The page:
Wednesday, August 13, 2008
5814: Targeting Blacks With Menthol Is Not Kool.
From The Chicago Tribune…
Blacks seen as targets of menthol
Exemption for additive troubles many critics
By Tim Jones | Chicago Tribune correspondent
FLINT, Mich.—Eighty years after a man named Lloyd “Spud” Hughes, as legend has it, accidentally mixed his tobacco with menthol crystals, Congress is fighting over whether to ban these popular flavored cigarettes.
Mentholated cigarettes started out in the 1920s with such names as Spud, Listerine, the Original Eucalyptus Smoke and Snowball. Today they’re sold as Newport, Kool and Marlboro Menthol, the smokes of choice among the black community.
Critics charge they are products designed specifically to lure young blacks into a lifetime of tobacco use.
While a growing number of states and cities, including Chicago, have moved to ban smoking in workplaces, restaurants and entertainment sites, and Congress is weighing a ban on flavored cigarettes, the issue of what, if anything, should be done about menthols has proved complicated for political Washington—and for smokers.
Billy Perry of Chicago said he’s been smoking Newports for 30 years. “It has a better taste and less of the effects of harshness,” Perry said.
But Perry said there is “not a shadow of a doubt that blacks are being targeted” by cigarette marketing campaigns.
For her part, Twaynis Royal, a Newport smoker who is a student at Chicago’s Robert Morris College, said cigarette firms have identified their market and are going after it. Royal, who is 25, said she started smoking Newports as a teenager, because that was what her parents smoked.
“Newport realizes their database is black people and they do the targeting,” Royal said.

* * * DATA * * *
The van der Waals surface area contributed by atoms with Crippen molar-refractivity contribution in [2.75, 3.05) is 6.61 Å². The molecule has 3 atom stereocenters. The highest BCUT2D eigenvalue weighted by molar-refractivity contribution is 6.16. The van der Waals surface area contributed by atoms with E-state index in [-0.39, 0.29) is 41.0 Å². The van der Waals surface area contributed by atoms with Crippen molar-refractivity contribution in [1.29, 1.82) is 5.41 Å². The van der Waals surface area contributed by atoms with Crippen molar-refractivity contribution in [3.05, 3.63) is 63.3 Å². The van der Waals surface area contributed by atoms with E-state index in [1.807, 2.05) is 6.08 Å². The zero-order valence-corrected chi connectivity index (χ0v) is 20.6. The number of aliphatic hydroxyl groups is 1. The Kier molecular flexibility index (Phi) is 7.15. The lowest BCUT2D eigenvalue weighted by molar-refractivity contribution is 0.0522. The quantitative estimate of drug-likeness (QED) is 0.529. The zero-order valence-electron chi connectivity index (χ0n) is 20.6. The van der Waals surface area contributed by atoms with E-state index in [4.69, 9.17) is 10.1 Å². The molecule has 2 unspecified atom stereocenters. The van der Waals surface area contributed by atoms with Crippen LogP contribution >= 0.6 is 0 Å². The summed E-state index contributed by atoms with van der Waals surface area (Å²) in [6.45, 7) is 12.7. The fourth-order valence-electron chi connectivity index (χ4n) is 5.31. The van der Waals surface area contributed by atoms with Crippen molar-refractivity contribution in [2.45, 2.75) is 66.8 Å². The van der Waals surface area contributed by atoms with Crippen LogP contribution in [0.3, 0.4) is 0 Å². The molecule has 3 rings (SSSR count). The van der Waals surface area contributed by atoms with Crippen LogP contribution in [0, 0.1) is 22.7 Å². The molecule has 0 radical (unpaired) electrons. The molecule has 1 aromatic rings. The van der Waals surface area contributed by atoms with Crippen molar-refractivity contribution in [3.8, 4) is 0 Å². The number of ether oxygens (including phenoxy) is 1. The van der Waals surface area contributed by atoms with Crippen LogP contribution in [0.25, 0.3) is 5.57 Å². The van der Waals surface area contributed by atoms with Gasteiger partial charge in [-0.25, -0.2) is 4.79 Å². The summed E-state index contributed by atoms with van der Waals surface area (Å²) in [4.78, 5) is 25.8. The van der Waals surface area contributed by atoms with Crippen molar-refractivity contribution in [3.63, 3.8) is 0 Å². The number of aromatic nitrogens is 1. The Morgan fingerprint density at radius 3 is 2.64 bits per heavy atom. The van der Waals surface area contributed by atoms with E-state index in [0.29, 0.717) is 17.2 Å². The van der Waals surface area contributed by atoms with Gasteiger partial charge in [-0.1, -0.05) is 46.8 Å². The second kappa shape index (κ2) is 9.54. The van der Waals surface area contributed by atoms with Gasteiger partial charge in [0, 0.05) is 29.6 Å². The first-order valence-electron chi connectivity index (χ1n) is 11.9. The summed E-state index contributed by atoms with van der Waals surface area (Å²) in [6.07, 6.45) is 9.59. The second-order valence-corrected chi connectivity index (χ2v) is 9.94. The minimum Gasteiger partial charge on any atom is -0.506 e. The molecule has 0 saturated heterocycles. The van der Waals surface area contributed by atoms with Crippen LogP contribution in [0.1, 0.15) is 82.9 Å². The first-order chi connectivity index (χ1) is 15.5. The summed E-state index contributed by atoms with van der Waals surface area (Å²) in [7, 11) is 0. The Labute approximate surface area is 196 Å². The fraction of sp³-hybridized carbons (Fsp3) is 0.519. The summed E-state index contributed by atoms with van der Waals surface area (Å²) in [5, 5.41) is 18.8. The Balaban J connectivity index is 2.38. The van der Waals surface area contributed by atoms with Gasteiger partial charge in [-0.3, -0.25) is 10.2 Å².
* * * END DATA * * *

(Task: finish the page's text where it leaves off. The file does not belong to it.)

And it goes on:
‘Dedicated effort’ seen
A ban, though, looks like a political step too far for Congress. The House last month approved a measure that would authorize the Food and Drug Administration to regulate tobacco products and to ban flavored additives. Menthol flavoring, however, was exempted in the bill; defenders of that loophole argue it is a necessary concession to get the bill through the Senate.
The bill passed the House last month 326-102, but the menthol exemption was part of the negotiations to get enough votes to pass the bill. Some House members wanted to protect tobacco farmers, and others objected to the government having any role in the regulation of tobacco. One tobacco company, Philip Morris USA, agreed to support the measure, but only with the menthol exemption and other language that would prevent the government from ordering a ban on tobacco products.
Menthol critics point to studies that claim young blacks, who as a group are much more likely than whites to smoke menthols, have been targeted by marketing programs of cigarette manufacturers. Tobacco companies have forcefully denied targeting young people and are lobbying against any ban on menthols, which make up about a quarter of all cigarette sales.
“I think they should be banned,” said Floyd Clack, a former state representative in Michigan and lifelong resident of industrial and majority black Flint, where an estimated 36 percent of adults smoke, according to a 2007 study.
“It’s similar to other things in urban areas—there’s a dedicated effort to sell them to minorities,” Clack said. “Some things just shouldn’t happen.”
[Read the full story here.]